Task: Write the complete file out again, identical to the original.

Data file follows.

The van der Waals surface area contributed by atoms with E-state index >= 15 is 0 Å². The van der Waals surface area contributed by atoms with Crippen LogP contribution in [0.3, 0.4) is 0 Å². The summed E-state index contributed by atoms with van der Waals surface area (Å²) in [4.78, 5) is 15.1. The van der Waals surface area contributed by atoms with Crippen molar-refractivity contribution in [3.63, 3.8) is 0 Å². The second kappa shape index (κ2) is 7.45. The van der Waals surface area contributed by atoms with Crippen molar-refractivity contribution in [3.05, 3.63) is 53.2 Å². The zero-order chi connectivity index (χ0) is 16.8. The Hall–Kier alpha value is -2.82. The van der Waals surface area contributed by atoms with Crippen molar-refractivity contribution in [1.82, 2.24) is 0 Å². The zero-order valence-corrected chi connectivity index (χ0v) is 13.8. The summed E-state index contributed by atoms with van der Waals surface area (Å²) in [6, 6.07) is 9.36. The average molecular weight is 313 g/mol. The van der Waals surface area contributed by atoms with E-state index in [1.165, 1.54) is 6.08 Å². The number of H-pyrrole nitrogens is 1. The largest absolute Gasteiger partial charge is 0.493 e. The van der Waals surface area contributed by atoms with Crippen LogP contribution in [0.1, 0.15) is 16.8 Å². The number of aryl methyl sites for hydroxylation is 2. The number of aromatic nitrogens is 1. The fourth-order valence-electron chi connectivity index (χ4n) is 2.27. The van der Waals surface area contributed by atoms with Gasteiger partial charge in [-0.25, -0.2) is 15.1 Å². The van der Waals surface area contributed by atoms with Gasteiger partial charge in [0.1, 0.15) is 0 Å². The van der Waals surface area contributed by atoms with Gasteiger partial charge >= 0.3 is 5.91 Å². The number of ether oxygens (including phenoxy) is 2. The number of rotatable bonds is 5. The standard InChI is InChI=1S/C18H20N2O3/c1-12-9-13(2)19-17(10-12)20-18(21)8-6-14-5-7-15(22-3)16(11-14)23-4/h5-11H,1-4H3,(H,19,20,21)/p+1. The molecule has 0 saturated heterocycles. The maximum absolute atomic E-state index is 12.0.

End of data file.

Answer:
The van der Waals surface area contributed by atoms with E-state index >= 15 is 0 Å². The van der Waals surface area contributed by atoms with Crippen LogP contribution in [0.3, 0.4) is 0 Å². The summed E-state index contributed by atoms with van der Waals surface area (Å²) in [4.78, 5) is 15.1. The van der Waals surface area contributed by atoms with Crippen molar-refractivity contribution in [3.63, 3.8) is 0 Å². The second kappa shape index (κ2) is 7.45. The van der Waals surface area contributed by atoms with Crippen molar-refractivity contribution in [3.05, 3.63) is 53.2 Å². The zero-order chi connectivity index (χ0) is 16.8. The Hall–Kier alpha value is -2.82. The van der Waals surface area contributed by atoms with Crippen molar-refractivity contribution in [1.82, 2.24) is 0 Å². The zero-order valence-corrected chi connectivity index (χ0v) is 13.8. The summed E-state index contributed by atoms with van der Waals surface area (Å²) in [6, 6.07) is 9.36. The average molecular weight is 313 g/mol. The van der Waals surface area contributed by atoms with E-state index in [1.165, 1.54) is 6.08 Å². The number of H-pyrrole nitrogens is 1. The largest absolute Gasteiger partial charge is 0.493 e. The van der Waals surface area contributed by atoms with Crippen LogP contribution in [0.1, 0.15) is 16.8 Å². The number of aryl methyl sites for hydroxylation is 2. The number of aromatic nitrogens is 1. The fourth-order valence-electron chi connectivity index (χ4n) is 2.27. The van der Waals surface area contributed by atoms with Gasteiger partial charge in [-0.25, -0.2) is 15.1 Å². The van der Waals surface area contributed by atoms with Gasteiger partial charge in [0.1, 0.15) is 0 Å². The van der Waals surface area contributed by atoms with Gasteiger partial charge >= 0.3 is 5.91 Å². The number of ether oxygens (including phenoxy) is 2. The number of rotatable bonds is 5. The standard InChI is InChI=1S/C18H20N2O3/c1-12-9-13(2)19-17(10-12)20-18(21)8-6-14-5-7-15(22-3)16(11-14)23-4/h5-11H,1-4H3,(H,19,20,21)/p+1. The molecule has 0 saturated heterocycles. The maximum absolute atomic E-state index is 12.0.